The media has a tendency to provide coverage of the socially unsustainable aspects of the fashion industry in preference to environmental issues. Understandably the public may therefore view the use of child labour and tragic accidents in factories as possibly the only issues in relation to sustainable clothing production. These are undoubtedly very important issues that deserve to be widely publicised. Such news stories could result in feelings of despair for consumers, making them frustrated by a lack of information about the conditions in which the products they purchase are manufactured and a feeling that they may have unwittingly contributed to these problems.
However, until it becomes a requirement for businesses to tell us more about the sources of the garments that they sell it can be very difficult for consumers to assess how to buy clothing more sustainably. A rarity among fashion brands is People Tree, a company that tackles social sustainability directly by revealing the manufacturers that make its products and using Fair Trade certification in addition to using only organic materials. This approach is referred to as the ‘triple bottom line’, a term originated by sustainability expert John Elkington to stress the importance of businesses addressing social and environmental sustainability, rather than just focusing on financial sustainability.
Since around 95% of clothing sold in the UK is imported (according to market research company Key Note) consumers may be concerned about the carbon emissions produced by the transport and distribution of garments as they typically travel here from Asian countries by sea or air freight. However, the way in which we behave towards clothing after we buy it is considered to have a much bigger impact on the environment than its transportation does, according to a report from the University of Cambridge Institute of Manufacturing.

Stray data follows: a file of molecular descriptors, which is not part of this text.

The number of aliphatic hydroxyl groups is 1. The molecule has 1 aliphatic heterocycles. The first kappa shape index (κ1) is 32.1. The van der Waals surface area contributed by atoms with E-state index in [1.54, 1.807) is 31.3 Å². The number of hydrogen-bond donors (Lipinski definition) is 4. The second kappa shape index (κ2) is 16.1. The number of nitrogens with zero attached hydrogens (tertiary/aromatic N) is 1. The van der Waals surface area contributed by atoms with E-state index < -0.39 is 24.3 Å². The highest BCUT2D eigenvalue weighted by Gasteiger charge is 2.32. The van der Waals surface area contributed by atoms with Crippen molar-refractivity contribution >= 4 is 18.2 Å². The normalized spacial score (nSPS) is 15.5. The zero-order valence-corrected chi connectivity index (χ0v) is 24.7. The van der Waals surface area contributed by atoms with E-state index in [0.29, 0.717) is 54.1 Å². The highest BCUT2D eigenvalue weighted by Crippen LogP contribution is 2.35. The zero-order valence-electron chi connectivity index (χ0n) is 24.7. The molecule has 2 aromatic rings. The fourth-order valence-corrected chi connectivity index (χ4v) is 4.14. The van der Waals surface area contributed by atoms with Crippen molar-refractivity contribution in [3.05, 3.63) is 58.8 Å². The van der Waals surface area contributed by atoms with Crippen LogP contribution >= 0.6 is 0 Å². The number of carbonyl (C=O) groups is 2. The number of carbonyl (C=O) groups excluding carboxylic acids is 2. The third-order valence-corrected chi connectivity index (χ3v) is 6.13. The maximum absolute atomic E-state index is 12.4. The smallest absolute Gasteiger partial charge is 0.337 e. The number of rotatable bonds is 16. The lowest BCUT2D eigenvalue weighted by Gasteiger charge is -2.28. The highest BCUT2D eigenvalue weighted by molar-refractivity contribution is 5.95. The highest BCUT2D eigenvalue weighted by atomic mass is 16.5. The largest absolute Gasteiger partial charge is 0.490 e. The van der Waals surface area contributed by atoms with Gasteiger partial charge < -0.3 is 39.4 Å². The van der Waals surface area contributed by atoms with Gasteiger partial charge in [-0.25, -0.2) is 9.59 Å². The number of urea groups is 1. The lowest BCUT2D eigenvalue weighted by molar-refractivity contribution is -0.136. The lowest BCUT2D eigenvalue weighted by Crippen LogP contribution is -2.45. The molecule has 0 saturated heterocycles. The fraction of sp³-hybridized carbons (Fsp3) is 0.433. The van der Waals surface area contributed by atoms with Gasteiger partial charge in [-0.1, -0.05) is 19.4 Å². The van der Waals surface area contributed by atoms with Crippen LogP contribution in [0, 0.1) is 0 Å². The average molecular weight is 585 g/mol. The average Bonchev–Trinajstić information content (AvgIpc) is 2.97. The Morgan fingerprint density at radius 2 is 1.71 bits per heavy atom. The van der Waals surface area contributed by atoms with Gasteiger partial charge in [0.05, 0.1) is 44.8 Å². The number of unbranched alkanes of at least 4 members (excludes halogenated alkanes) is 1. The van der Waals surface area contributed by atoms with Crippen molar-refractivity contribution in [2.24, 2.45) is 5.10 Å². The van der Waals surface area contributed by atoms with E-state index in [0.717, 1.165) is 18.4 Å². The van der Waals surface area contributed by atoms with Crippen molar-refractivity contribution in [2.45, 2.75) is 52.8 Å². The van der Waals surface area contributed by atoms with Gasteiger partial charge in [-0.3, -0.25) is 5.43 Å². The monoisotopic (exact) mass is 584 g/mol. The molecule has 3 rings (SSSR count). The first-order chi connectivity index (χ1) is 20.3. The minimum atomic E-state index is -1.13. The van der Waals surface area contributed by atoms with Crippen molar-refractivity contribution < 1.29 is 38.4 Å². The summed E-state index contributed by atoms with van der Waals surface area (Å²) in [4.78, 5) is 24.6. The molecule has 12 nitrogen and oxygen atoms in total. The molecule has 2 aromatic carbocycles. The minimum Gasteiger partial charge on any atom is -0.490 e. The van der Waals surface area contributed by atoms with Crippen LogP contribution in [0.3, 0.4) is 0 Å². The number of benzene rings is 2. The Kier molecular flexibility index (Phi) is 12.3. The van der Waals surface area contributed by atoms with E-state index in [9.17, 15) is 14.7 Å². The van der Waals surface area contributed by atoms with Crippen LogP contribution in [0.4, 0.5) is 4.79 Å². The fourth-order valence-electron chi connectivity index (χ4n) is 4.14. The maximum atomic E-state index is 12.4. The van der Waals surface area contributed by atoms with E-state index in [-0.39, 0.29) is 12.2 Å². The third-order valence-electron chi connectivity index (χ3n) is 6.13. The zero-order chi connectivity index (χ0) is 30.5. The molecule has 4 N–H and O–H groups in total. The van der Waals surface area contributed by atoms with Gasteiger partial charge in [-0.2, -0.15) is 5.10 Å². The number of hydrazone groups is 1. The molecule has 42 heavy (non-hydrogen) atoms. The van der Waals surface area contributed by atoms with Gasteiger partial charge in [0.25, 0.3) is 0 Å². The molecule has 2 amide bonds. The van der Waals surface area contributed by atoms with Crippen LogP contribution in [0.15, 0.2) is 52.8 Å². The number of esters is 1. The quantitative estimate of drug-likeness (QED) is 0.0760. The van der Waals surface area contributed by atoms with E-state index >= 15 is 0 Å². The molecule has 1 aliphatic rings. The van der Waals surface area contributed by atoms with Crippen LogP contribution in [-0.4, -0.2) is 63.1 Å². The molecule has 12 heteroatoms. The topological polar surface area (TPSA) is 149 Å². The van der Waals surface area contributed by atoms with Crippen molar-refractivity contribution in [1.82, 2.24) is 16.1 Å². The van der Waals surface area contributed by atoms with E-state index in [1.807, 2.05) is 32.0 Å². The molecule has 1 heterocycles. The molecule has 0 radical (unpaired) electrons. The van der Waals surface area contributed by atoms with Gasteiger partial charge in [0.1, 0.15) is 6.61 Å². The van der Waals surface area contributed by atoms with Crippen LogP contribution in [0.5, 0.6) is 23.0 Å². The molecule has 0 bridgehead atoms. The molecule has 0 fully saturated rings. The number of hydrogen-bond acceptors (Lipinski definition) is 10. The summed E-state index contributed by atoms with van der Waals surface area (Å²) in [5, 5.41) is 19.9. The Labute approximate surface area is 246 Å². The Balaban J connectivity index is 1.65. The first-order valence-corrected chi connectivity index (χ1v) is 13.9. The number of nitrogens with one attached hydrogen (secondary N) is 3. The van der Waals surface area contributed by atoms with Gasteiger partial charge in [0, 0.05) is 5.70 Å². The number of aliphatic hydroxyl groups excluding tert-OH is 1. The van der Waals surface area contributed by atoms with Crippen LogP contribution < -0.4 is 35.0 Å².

The way in which we launder clothes uses far more fossil fuels, usually consuming most of the energy in a garment’s lifecycle. Reducing washing temperatures, laundering clothing only when necessary and avoiding tumble drying can cut down a garment’s carbon footprint substantially, with the added benefit of saving money. Although buying garments that are manufactured locally and made from environmentally fabric would be ideal, in reality they can be expensive and difficult to find, with the potential for this action to have a harmful effect on employment in developing countries.
As consumers, some of the main ways in which we can act more sustainably towards our clothes are to buy less of them, rethink our laundry habits and to dispose of them more carefully. We dispose of over two million tonnes of clothing and textiles in landfill sites per year in the UK, but we have the ability to reduce this substantially if we place more value on our clothes by making them last longer and recycling them at the end of their usable life.
Sources and further reading
- Allwood, J.M., Laursen, S.E., de Rodriguez, C.M. and Bocken, N.M.P. (2006) The Present and Future Sustainability of Fashion and Textiles in the UK, University of Cambridge Institute for Manufacturing.
- BBC (2009) Bid to buck ‘fast fashion’ trend, BBC News, 20 February.
- Co-operative Bank (2011) Ethical consumerism report.
- Elkington, J. (1999) Cannibals with Forks: The Triple Bottom Line of 21st Century Business, Chichester: Capstone Publishing.
- Fisher, T., Cooper, T., Woodward, S., Hiller, A. and Goworek, H. (2008) Public Understanding of Sustainable Clothing, London: Defra.
- Goworek, H. (2011) ‘Social and Environmental Sustainability in the Clothing Industry: a Case Study of a Fair Trade Retailer’, Social Responsibility Journal, 7 (1), pp.74-86.
- Key Note (2006) Clothing Retailing.
This blog is part of the Institute of Social Marketing online sustainable clothing event.